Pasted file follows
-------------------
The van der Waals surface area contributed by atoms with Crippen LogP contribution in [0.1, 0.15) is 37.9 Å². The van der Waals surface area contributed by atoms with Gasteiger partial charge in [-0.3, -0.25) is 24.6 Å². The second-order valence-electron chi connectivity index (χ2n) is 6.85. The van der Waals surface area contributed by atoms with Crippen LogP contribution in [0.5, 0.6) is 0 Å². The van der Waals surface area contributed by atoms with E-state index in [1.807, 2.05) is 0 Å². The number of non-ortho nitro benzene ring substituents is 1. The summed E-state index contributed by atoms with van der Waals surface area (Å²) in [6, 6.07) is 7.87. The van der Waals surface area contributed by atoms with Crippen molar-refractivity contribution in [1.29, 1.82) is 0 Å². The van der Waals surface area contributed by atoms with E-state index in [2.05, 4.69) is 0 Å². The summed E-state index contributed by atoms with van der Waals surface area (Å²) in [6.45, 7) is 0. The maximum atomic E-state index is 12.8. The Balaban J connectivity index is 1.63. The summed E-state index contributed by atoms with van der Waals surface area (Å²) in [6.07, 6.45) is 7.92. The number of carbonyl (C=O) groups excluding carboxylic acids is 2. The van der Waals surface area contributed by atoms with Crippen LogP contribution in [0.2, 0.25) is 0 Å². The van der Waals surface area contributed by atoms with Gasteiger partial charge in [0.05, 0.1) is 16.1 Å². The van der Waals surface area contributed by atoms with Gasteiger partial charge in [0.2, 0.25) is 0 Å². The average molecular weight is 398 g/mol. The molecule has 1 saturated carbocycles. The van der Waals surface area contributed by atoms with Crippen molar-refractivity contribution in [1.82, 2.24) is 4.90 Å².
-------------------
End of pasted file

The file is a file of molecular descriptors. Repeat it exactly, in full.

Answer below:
The van der Waals surface area contributed by atoms with Crippen LogP contribution in [0.1, 0.15) is 37.9 Å². The van der Waals surface area contributed by atoms with Gasteiger partial charge in [-0.3, -0.25) is 24.6 Å². The second-order valence-electron chi connectivity index (χ2n) is 6.85. The van der Waals surface area contributed by atoms with Crippen LogP contribution in [0.5, 0.6) is 0 Å². The van der Waals surface area contributed by atoms with E-state index in [1.807, 2.05) is 0 Å². The number of non-ortho nitro benzene ring substituents is 1. The summed E-state index contributed by atoms with van der Waals surface area (Å²) in [6, 6.07) is 7.87. The van der Waals surface area contributed by atoms with Crippen molar-refractivity contribution in [1.29, 1.82) is 0 Å². The van der Waals surface area contributed by atoms with E-state index in [2.05, 4.69) is 0 Å². The summed E-state index contributed by atoms with van der Waals surface area (Å²) in [6.45, 7) is 0. The maximum atomic E-state index is 12.8. The Balaban J connectivity index is 1.63. The summed E-state index contributed by atoms with van der Waals surface area (Å²) in [6.07, 6.45) is 7.92. The number of carbonyl (C=O) groups excluding carboxylic acids is 2. The van der Waals surface area contributed by atoms with Crippen LogP contribution in [0.2, 0.25) is 0 Å². The van der Waals surface area contributed by atoms with Gasteiger partial charge in [0.05, 0.1) is 16.1 Å². The van der Waals surface area contributed by atoms with Gasteiger partial charge in [0.2, 0.25) is 0 Å². The average molecular weight is 398 g/mol. The molecule has 1 saturated carbocycles. The van der Waals surface area contributed by atoms with Crippen molar-refractivity contribution in [1.82, 2.24) is 4.90 Å².